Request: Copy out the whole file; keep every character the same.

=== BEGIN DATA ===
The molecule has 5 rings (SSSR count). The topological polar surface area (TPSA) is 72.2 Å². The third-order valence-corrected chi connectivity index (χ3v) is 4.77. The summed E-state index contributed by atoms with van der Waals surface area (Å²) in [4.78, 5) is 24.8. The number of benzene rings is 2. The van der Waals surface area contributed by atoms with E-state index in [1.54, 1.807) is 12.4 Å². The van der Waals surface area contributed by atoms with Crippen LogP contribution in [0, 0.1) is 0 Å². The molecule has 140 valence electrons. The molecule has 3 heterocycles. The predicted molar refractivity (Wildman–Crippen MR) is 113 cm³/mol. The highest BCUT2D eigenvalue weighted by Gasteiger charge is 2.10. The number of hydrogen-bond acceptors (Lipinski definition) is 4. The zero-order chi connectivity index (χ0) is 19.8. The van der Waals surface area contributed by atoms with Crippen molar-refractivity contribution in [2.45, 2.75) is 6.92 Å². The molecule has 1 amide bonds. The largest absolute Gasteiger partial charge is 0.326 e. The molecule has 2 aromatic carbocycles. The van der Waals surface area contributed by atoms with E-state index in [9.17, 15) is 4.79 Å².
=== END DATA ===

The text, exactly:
The molecule has 5 rings (SSSR count). The topological polar surface area (TPSA) is 72.2 Å². The third-order valence-corrected chi connectivity index (χ3v) is 4.77. The summed E-state index contributed by atoms with van der Waals surface area (Å²) in [4.78, 5) is 24.8. The number of benzene rings is 2. The van der Waals surface area contributed by atoms with E-state index in [1.54, 1.807) is 12.4 Å². The van der Waals surface area contributed by atoms with Crippen LogP contribution in [0, 0.1) is 0 Å². The molecule has 140 valence electrons. The molecule has 3 heterocycles. The predicted molar refractivity (Wildman–Crippen MR) is 113 cm³/mol. The highest BCUT2D eigenvalue weighted by Gasteiger charge is 2.10. The number of hydrogen-bond acceptors (Lipinski definition) is 4. The zero-order chi connectivity index (χ0) is 19.8. The van der Waals surface area contributed by atoms with Crippen molar-refractivity contribution in [2.45, 2.75) is 6.92 Å². The molecule has 1 amide bonds. The largest absolute Gasteiger partial charge is 0.326 e. The molecule has 2 aromatic carbocycles. The van der Waals surface area contributed by atoms with E-state index in [9.17, 15) is 4.79 Å².